In an interview in Boston, Mark Wahlberg talks about “Father Stu”, faith, family

BOSTON — Mark Wahlberg enters the corner suite at the Four Seasons hotel on Dalton Street and rushes to the floor-to-ceiling windows that surround the spacious eighth-floor bedroom overlooking the city. He stops to take in the view, which is fittingly that of a place of worship: a bird’s-eye view of the sprawling Christian Science Square, with its iconic church and 200-meter reflecting pool. meters long.

Wahlberg, 50, is in Boston to host a hometown screening of his latest film, “Father Stu.” The occasion brought the Dorchester native into a reflective mood, speaking to the assembled local media to interview the star ahead of the film’s April 13 release. The Sony Pictures film tells the inspiring story of Reverend Stuart Long, a boxer-turned-priest who dies of a degenerative muscle disease at the age of 50. Wahlberg, a devout Catholic, plays Long.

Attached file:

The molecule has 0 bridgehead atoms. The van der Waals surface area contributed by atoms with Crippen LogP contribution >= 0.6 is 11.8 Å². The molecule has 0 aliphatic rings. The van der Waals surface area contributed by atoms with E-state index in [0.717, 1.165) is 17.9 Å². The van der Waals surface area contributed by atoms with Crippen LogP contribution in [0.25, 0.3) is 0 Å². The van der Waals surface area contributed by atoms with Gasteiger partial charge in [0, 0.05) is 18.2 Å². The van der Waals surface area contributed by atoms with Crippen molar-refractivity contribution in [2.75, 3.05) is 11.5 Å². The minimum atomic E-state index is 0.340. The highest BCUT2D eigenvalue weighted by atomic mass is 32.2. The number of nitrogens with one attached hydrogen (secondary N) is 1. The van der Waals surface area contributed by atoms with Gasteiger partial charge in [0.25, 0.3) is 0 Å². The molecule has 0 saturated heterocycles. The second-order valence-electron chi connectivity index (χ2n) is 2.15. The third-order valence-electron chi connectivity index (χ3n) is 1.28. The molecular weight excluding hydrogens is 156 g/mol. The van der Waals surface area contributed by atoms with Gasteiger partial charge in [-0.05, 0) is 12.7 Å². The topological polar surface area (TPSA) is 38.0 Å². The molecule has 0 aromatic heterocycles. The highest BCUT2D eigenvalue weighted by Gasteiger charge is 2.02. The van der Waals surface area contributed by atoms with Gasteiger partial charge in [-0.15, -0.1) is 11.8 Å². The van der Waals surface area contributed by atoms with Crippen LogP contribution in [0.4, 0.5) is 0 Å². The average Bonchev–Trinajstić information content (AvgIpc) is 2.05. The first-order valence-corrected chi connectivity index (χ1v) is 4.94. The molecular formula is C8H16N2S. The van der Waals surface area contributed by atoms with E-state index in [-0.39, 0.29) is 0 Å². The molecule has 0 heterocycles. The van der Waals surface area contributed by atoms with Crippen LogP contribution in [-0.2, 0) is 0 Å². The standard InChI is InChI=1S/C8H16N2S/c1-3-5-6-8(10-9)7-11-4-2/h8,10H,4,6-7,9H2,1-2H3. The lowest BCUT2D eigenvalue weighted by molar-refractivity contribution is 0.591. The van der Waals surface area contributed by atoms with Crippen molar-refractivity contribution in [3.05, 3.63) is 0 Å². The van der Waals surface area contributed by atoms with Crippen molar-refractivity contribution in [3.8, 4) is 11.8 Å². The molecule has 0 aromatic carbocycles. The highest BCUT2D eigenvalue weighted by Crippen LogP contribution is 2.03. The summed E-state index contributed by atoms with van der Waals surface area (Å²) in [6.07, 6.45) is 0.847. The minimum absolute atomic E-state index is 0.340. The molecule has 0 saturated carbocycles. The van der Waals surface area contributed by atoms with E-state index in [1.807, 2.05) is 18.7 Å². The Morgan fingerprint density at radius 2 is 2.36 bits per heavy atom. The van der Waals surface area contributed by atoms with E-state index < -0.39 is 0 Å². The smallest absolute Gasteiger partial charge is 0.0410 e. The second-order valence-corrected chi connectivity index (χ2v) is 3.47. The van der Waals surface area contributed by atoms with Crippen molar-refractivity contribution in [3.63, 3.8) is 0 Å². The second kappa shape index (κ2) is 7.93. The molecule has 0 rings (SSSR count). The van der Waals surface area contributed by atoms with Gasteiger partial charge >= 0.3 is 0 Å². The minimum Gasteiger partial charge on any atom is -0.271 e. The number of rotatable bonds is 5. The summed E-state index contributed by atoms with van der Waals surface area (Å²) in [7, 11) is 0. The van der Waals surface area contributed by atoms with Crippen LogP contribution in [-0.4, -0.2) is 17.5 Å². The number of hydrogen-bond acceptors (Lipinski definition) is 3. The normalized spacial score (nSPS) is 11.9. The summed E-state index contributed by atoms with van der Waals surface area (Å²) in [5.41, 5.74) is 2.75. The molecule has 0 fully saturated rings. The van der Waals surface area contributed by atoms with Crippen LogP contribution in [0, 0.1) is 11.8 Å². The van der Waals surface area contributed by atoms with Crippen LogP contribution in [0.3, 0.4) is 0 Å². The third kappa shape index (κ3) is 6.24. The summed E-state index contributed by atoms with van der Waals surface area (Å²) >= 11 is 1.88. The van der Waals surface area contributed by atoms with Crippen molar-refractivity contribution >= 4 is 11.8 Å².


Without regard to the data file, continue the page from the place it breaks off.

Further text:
“It’s exactly the kind of movie the world needs right now,” Wahlberg said. “With everything going on, people need to feel hope and joy and they need a reason to believe.”

Alma, always

The visit is Wahlberg’s first trip since his beloved mother, Alma, died a year ago after a battle with dementia. As the end credits roll, a message reads, “In loving memory of Alma Wahlberg.” That the film would be released during Holy Week and on the anniversary of his death seems a little “divine,” Wahlberg said.

“It’s strange to be home,” Wahlberg said, fighting back tears. “She was always my first phone call as soon as I landed, and I didn’t this time. He feels…I don’t know…weird.”

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Wahlberg said being on the set of “Father Stu” brought him comfort during his mother’s illness.

“She was in my thoughts every day and she is still in my thoughts every day,” he said. “Not a day goes by that I don’t think of my mother. I rely on my faith and my family for strength. Who helps.”

South Shore Ties

Wahlberg grew up in Dorchester, but he has deep ties to the South Shore. He and his brothers, New Kids on the Block actor and singer Donnie Wahlberg (“Blue Bloods”), and chef Paul Wahlberg, own Wahlburgers and Alma Nove, both at the Hingham shipyard. The name of the restaurant is a tribute to Alma and her nine children.